By ADRIANA MORGA Associated Press
NEW YORK – Credit scores are complicated, and because rating agencies consider many factors, the process of improving them can be different for everyone.
When Willard Carpenter, 68, wanted credit to start a new business, he found his credit rating wasn’t high enough to be approved. After checking his credit history, he found several issues that he needed to resolve.
Carpenter’s credit was badly affected by credit card debt left in their joint account by his father after his death over a year and a half ago. He also hasn’t had credit cards for at least 10 years — he stopped using them after filing for bankruptcy due to credit card debt.
Now he’s working with a financial advisor to clear his father’s debt history and begin building his credit safely.
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Here are some tips on how to do the same:
Know your starting point
The first step to improving your credit score is knowing your current credit score and credit report, said Kristin Myers, editor-in-chief of The Balance, a personal finance website.
“You can’t fix what you don’t know,” she said. “Check if there are any errors or if you’ve previously raised an objection and it keeps popping up.”
Once you see what’s in your report, you can start identifying vulnerabilities. For example, if you have a large amount of debt on one of your credit cards, begin paying off that debt to reduce the credit load that is affecting your credit score.
Manage your debt as much as possible
Ideally, you pay off your credit card every month. But if that’s not possible for you, small payments can help you maintain or improve your credit score.
If possible, pay a little more than the minimum monthly payment so that you pay less interest over time.
A well-known payment method is the “debt snowball,” where you pay off your debt from smallest to largest to build momentum and good habits. Once the smaller debts are paid off and you get into the habit of paying off debts, the money you set aside each month can be used to pay off larger debts. NerdWallet offers a calculator to use this method.
Another small way to fight debt is the Consumer Financial Protection Bureau’s recommendation to “use cash if it’s under $20” to avoid overspending on your credit card.
Avoid further debt if you can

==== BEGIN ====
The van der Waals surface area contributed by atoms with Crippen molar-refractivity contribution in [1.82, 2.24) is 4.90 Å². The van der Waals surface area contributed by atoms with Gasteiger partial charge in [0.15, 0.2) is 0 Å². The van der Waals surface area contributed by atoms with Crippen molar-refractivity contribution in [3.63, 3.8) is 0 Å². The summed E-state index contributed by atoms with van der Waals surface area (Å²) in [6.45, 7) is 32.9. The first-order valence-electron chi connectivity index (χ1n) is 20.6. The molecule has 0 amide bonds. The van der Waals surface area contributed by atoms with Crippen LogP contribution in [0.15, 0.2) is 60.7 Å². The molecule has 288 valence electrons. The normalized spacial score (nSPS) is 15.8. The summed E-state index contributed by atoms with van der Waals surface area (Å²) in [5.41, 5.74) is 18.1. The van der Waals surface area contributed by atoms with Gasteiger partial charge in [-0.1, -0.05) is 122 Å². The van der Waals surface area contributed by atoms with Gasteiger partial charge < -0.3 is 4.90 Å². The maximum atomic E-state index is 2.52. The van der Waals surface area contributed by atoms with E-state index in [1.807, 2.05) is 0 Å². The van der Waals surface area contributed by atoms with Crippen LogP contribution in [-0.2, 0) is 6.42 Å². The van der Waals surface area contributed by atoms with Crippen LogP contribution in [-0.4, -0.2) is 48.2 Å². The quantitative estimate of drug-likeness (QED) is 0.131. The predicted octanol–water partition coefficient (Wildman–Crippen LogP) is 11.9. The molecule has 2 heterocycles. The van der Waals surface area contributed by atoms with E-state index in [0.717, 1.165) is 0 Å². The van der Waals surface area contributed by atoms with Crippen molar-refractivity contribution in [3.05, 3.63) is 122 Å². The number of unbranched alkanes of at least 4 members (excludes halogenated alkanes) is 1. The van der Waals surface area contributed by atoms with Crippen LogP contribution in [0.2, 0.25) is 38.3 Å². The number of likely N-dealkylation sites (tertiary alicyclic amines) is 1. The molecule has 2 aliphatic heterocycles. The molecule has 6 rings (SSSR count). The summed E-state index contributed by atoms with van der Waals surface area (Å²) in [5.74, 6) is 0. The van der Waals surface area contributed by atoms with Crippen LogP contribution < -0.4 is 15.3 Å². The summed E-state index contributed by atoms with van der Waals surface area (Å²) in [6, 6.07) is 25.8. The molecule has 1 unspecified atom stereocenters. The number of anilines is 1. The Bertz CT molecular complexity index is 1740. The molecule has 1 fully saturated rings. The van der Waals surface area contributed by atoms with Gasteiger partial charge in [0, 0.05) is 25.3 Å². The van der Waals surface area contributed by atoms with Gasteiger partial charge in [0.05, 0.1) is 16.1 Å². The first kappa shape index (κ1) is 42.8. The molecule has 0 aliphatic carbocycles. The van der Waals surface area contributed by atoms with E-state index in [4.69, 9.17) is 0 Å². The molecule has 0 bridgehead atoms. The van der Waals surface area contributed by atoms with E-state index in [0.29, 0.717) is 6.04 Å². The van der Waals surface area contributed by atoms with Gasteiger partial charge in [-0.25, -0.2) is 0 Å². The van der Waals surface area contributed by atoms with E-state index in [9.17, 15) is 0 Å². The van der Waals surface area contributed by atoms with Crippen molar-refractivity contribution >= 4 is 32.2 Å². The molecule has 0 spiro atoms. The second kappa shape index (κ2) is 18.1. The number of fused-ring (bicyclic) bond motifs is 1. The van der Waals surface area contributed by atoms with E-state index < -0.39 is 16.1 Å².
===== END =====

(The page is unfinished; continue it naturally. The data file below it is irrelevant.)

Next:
Not taking on new debt is another way to improve your credit score, Myers said. If you haven’t paid off the debt you currently have, it’s best not to open any more lines of credit. If you are dependent on a loan due to economic circumstances, avoid making unnecessary purchases that could significantly increase your debt.
Use credit cards, but in moderation
Many people’s first instinct is to avoid using credit cards to avoid debt. However, this is not a good tactic if you want to have good credit. It’s best to have at least one credit card, but the key is to use it in moderation, said Colleen McCreary, consumer finance attorney at Credit Karma.
“You don’t want to use more than 30% of the balance you have, but you also want to use those cards just a little bit to prove you can be trusted,” she said.
If you use your credit card, make sure you pay on time each month and try to only use it for purchases that you are already planning and can afford.
Don’t close your old accounts
After you’ve cashed out your credit card, you may think it’s best to close the account to avoid using it again.
This actually hurts your credit score. Since one of the factors in your credit score is the length of your credit history, when you close your oldest credit card account, you also delete that from your credit history.
“Keeping the length of that credit history open-ended is incredibly important because the length of time you’ve had a loan or line of credit will improve your credit score,” Myers said.
If you don’t have a credit history, start safe
If you’re looking to get started and build your credit, there are several ways to make this process safe so you don’t get into debt. One of the most recommended ways is to open a “secured card,” which are credit cards that require a deposit, usually equal to the amount of credit you get.
The deposit is there in case you can’t return the balance, but will be returned to you after you upgrade to an “unsecured” card. Secured cards are reported to credit bureaus, which means that this line of credit will appear on your credit report and can help build or fix your credit score.
This is how Carpenter plans to build his credit rating.
“This allows me to start with a low limit and pay it off each month, and then I can ask for a higher limit,” said Carpenter, who lives in Bismark, Arkansas. Carpenter plans to open three credit cards and use a maximum of 25% of the allowed credit, he said.
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